Colonial Jamestown History – From Settlement to Colony
The Jamestown Colony was settled in 1607, thirteen years before the Mayflower arrived at Plymouth Rock and is the site of the first permanent English settlement in the New World. Three ships landed containing a total of 104 men and boys, all sponsored by the Virginia Company of London which hoped to expand English trade and, of course, make a profit. Each of these early settlers was required to meet a financial obligation by sending back trade goods to the Company that sponsored them.
On May 13, 1607, the colonists chose the site of Jamestown Island to build a three-sided fort erected on the banks of the James River. The area offered a good defensive position and the Virginia climate and fertile soil was well suited to building large plantations. These early settlers were somewhat disappointed to discover that, unlike the many Spanish myths surrounding the New World, gold and gems were not laying about, waiting to be scooped up and sent to London for easy profits. They also quickly discovered that they were, indeed, employees of the Virginia Company – following directions given by the gentlemen who were appointed to rule over the rest. These laborers were armed and given food and clothing in return for their work, as well as a promise of their own land after seven years of indenture to the Company. Their first task was to decide how they were to meet their financial obligation so the Company could profit. The industries they chose to concentrate on were glass manufacturing, beer and wine making, and pitch and tar production.
From the beginning, the Jamestown Colony struggled to make a profit for the Company. Most of the 1607 settlers were used to the ‘city life’ of London. They lacked wilderness survival skills and were inexperienced at the tasks needed to develop the chosen industries. In addition, disease and hunger took their toll, as did poor relations with the local Natives led by Chief Powhatan. Between 1608 another 200 colonists set sail for Jamestown, including women. The first recorded marriage at Jamestown was in 1608 between Anne Burras and John Laydon. This was a time of improved spirits and relations with the Powhatans that lasted through the arrival of another 400 colonists in the fall of 1609. Unfortunately, these ill-fated settlers arrived just in time for what became known as “The Starving Time” – a winter of sickness, disease and starvation that saw 80% of the population die.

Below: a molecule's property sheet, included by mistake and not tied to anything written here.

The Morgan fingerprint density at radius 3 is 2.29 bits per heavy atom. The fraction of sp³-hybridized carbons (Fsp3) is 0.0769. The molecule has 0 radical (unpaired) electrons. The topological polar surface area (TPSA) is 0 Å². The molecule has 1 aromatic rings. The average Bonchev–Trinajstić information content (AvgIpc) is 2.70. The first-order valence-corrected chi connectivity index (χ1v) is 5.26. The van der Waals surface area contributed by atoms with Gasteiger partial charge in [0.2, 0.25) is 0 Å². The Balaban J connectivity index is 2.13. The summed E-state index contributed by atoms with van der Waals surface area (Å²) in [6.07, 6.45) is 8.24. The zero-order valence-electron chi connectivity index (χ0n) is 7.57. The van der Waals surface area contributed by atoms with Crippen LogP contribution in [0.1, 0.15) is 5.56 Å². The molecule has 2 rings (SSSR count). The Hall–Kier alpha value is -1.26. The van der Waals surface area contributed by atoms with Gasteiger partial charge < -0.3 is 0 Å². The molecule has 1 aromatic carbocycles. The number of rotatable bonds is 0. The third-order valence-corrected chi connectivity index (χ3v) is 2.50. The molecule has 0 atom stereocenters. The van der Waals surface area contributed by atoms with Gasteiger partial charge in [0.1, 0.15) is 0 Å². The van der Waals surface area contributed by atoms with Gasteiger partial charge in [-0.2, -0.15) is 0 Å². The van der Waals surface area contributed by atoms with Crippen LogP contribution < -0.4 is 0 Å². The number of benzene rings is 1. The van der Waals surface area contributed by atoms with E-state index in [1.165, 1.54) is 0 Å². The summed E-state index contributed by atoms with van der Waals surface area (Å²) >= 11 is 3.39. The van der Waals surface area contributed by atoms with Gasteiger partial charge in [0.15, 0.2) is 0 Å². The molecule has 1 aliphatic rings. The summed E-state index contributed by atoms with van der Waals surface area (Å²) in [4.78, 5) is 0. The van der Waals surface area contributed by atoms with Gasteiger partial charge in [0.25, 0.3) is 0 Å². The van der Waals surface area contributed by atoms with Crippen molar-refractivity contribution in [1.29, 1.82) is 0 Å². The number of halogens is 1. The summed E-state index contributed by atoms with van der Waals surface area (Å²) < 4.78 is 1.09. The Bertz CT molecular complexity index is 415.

During the following years, the Virginia Company used numerous methods to continue to gain stockholders, support from the Crown, and entice hundreds of settlers to the Jamestown Colony. They appealed to God and Country, they held lotteries – but they never made a profit. The mortality rate of settlers and the cost of sending new settlers remained high, impacting any type of steady income they hoped to achieve. In 1612, John Rolfe successfully experimented with what would become Virginia’s cash crop, tobacco, and it was the first venture at the settlement to make a profit. Soon, it became the only industry arriving settlers focused on. In 1617, the Virginia Company established a headright system – a form of indenture in order to increase the colony’s numbers as many believed that populating the Jamestown settlement was its only hope for success. Current residents or investors paid for the passage of new settlers in return for land. These new settlers then spent a period of time serving on the investor’s land.
Despite both the success of tobacco crops and the many hundreds of settlers that arrived, by 1621, the Virginia Company was severely in debt. In March of 1622, the Powhatan Indians staged an uprising, killing a quarter of the European population settled in Jamestown and the small holdings that had sprung up around it. Finally, King James I officially changed the status of Virginia to a royal Colony in 1624, to be administered by a governor appointed by the King, a form of government that continued until the Nation’s Independence in 1776.
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